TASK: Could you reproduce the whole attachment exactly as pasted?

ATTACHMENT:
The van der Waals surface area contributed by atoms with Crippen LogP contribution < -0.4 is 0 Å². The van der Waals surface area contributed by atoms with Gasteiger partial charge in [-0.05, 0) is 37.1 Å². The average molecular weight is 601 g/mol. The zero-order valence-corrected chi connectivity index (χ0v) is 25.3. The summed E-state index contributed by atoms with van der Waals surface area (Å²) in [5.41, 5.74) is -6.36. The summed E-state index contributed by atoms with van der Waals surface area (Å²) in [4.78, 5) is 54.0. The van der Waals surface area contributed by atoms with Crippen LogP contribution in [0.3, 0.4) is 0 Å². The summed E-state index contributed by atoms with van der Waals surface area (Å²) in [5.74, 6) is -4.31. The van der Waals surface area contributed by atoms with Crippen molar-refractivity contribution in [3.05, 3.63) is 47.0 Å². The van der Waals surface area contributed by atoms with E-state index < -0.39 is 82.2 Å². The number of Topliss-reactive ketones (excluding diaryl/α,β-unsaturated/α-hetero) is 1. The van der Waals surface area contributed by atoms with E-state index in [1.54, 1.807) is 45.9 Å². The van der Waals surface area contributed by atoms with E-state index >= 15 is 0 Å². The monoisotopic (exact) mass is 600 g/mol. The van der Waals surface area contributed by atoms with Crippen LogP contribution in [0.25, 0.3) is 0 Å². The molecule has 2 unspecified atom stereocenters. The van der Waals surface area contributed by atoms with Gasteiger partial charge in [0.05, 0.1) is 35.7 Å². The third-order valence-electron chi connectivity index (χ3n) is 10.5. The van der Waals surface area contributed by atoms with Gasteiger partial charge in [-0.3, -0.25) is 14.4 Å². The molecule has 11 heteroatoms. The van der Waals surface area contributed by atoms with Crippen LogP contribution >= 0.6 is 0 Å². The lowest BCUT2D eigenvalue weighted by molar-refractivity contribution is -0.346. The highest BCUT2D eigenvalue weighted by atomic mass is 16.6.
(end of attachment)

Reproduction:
The van der Waals surface area contributed by atoms with Crippen LogP contribution < -0.4 is 0 Å². The van der Waals surface area contributed by atoms with Gasteiger partial charge in [-0.05, 0) is 37.1 Å². The average molecular weight is 601 g/mol. The zero-order valence-corrected chi connectivity index (χ0v) is 25.3. The summed E-state index contributed by atoms with van der Waals surface area (Å²) in [5.41, 5.74) is -6.36. The summed E-state index contributed by atoms with van der Waals surface area (Å²) in [4.78, 5) is 54.0. The van der Waals surface area contributed by atoms with Crippen LogP contribution in [0.3, 0.4) is 0 Å². The summed E-state index contributed by atoms with van der Waals surface area (Å²) in [5.74, 6) is -4.31. The van der Waals surface area contributed by atoms with Crippen molar-refractivity contribution in [3.05, 3.63) is 47.0 Å². The van der Waals surface area contributed by atoms with E-state index < -0.39 is 82.2 Å². The number of Topliss-reactive ketones (excluding diaryl/α,β-unsaturated/α-hetero) is 1. The van der Waals surface area contributed by atoms with E-state index in [1.54, 1.807) is 45.9 Å². The van der Waals surface area contributed by atoms with E-state index >= 15 is 0 Å². The monoisotopic (exact) mass is 600 g/mol. The van der Waals surface area contributed by atoms with Crippen LogP contribution in [0.25, 0.3) is 0 Å². The molecule has 2 unspecified atom stereocenters. The van der Waals surface area contributed by atoms with Gasteiger partial charge in [0.05, 0.1) is 35.7 Å². The third-order valence-electron chi connectivity index (χ3n) is 10.5. The van der Waals surface area contributed by atoms with Gasteiger partial charge in [-0.3, -0.25) is 14.4 Å². The molecule has 11 heteroatoms. The van der Waals surface area contributed by atoms with Crippen LogP contribution >= 0.6 is 0 Å². The lowest BCUT2D eigenvalue weighted by molar-refractivity contribution is -0.346. The highest BCUT2D eigenvalue weighted by atomic mass is 16.6.